Review – A Diamond In The Desert


I discovered author Kathryn Fitzmaurice when I participated in a blog tour for her debut novel The Year The Swallows Came Early. Because of that review, I had the opportunity to read Kathryn’s upcoming release A Diamond In The Desert.

Her two books could hardly be more different from one another. The first features a girl protagonist, the newest, a boy. The first takes place in a small sea coast town in Southern California, the second, on an Arizona Indian reservation away from pretty much everything. Swallows is about forgiveness and looking past exteriors to what’s going on inside a person, Diamond is about choices and consequences. The first is a contemporary, the second a historical.

The thing the two books have in common is their talented author who writes beautifully in both. Kathryn’s words color the story, each laden with emotion. It’s hard to explain. Poetic? Yes, but not in a burdensome way with long passages of description or lines written to be admired for their own sake, not in an over-dramatized way where symbols aren’t first the objects the story needs them to be. Perhaps the best way to explain is by letting the writing speak for itself.

Tetsu’s father has been taken into custody shortly after Pearl Harbor because he is a leader in the Japanese-American community. Tetsu, his sister, and mother have been moved to the Gila River internment camp. They gave most of their things away, including their dog, because camps didn’t take dogs. Shortly after they arrived, they got a letter from the man who had taken their Lefty, saying the dog had run away.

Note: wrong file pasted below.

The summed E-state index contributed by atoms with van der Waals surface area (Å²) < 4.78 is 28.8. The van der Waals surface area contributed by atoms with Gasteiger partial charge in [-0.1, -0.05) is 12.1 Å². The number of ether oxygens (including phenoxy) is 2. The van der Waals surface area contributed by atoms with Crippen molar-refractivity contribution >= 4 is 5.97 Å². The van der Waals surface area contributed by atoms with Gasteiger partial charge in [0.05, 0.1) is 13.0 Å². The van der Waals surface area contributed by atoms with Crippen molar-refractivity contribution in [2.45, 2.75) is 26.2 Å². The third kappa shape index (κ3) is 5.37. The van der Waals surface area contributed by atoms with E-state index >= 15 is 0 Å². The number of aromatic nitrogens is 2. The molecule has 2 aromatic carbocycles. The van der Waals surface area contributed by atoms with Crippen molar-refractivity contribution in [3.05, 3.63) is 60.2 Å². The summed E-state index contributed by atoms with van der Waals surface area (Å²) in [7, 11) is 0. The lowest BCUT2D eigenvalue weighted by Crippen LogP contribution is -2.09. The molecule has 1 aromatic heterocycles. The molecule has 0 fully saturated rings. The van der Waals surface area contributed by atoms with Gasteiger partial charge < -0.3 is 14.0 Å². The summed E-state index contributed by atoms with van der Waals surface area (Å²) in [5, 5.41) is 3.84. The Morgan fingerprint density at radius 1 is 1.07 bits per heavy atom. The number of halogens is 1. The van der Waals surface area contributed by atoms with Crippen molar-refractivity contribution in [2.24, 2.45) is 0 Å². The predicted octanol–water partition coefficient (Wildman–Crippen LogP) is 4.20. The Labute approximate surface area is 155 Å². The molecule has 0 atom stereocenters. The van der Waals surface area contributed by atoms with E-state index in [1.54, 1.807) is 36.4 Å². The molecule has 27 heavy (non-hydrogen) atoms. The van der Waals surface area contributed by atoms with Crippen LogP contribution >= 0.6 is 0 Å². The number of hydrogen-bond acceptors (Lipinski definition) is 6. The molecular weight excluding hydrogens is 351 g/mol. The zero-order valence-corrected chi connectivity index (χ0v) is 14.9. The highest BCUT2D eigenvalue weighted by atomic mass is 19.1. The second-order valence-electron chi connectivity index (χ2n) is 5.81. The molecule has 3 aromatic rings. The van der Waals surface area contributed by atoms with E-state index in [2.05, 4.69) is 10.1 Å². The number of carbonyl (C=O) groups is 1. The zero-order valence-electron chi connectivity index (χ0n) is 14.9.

And Kimi said, “Lefty’s making his way back to our old house.”

And we all agreed that’s what he was doing.

For the rest of the day, we reminded each other that Lefty was going home. And it was enough to keep us moving.

But I kept thinking that when Lefty got there, I wouldn’t be there to fill his water dish or take the thorns out of his paws that he’d get when he ran through the boxwood along the highway. I wouldn’t be there to pull foxtails from his fur.

It was Kimi who taught Lefty to shake. After Papa brought him home, five pounds of short-haired black-and-white spots, a country mutt. No matter how many times she tapped his right paw, he lifted his left. Because he was a lefty.

I told Kimi he was like Lefty O’Doul, left fielder, left-haned batter, left-handed thrower.

Nothing anyone can do to change a lefty.

In such a short segment we learn so much about the characters, in particular that Tetsu knows baseball. Little surprise, then, when baseball becomes a focal point of the story.

Here are a few of my favorite lines:

    And when the sun was rising up after breakfast, and the smell of summer blew in strong, sometimes I’d see my old team.
    “It’s all my fault,” I said, each word a flash of lightning tearing apart our sky.
    There were no words between us.

    But there was plenty being said by our twisted hands, and our stiff shoulders, and our silence.

    I felt life rush in and out of my lungs.
    Papa walked slow enough to give me room to talk if I wanted.

I could keep on. The language is simple but profound. The voice seems so realistic for a young boy having to grow up too soon.

This is a book that will capture you quickly and hold onto you until the end.

I highly recommend this story for anyone who likes to read. This one may be marketed for middle graders, but it is no less for adults. It shows historical things all of us need to read; it causes us to think about the consequences of our choices — something that is timeless and universal.

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